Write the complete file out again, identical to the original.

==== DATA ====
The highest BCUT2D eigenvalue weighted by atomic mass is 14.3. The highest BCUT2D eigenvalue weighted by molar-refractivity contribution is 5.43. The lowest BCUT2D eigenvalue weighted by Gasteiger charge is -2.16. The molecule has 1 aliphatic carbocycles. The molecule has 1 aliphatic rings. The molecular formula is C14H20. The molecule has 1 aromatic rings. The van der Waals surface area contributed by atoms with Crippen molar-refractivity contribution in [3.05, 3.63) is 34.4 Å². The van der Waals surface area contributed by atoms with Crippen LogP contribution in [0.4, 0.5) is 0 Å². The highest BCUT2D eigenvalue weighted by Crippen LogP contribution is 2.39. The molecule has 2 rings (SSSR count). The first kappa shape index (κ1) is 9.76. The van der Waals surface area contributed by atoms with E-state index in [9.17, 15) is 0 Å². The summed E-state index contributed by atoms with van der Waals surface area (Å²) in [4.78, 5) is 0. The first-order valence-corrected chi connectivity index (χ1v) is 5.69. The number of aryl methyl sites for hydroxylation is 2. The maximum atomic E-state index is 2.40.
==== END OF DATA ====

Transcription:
The highest BCUT2D eigenvalue weighted by atomic mass is 14.3. The highest BCUT2D eigenvalue weighted by molar-refractivity contribution is 5.43. The lowest BCUT2D eigenvalue weighted by Gasteiger charge is -2.16. The molecule has 1 aliphatic carbocycles. The molecule has 1 aliphatic rings. The molecular formula is C14H20. The molecule has 1 aromatic rings. The van der Waals surface area contributed by atoms with Crippen molar-refractivity contribution in [3.05, 3.63) is 34.4 Å². The van der Waals surface area contributed by atoms with Crippen LogP contribution in [0.4, 0.5) is 0 Å². The highest BCUT2D eigenvalue weighted by Crippen LogP contribution is 2.39. The molecule has 2 rings (SSSR count). The first kappa shape index (κ1) is 9.76. The van der Waals surface area contributed by atoms with E-state index in [9.17, 15) is 0 Å². The summed E-state index contributed by atoms with van der Waals surface area (Å²) in [4.78, 5) is 0. The first-order valence-corrected chi connectivity index (χ1v) is 5.69. The number of aryl methyl sites for hydroxylation is 2. The maximum atomic E-state index is 2.40.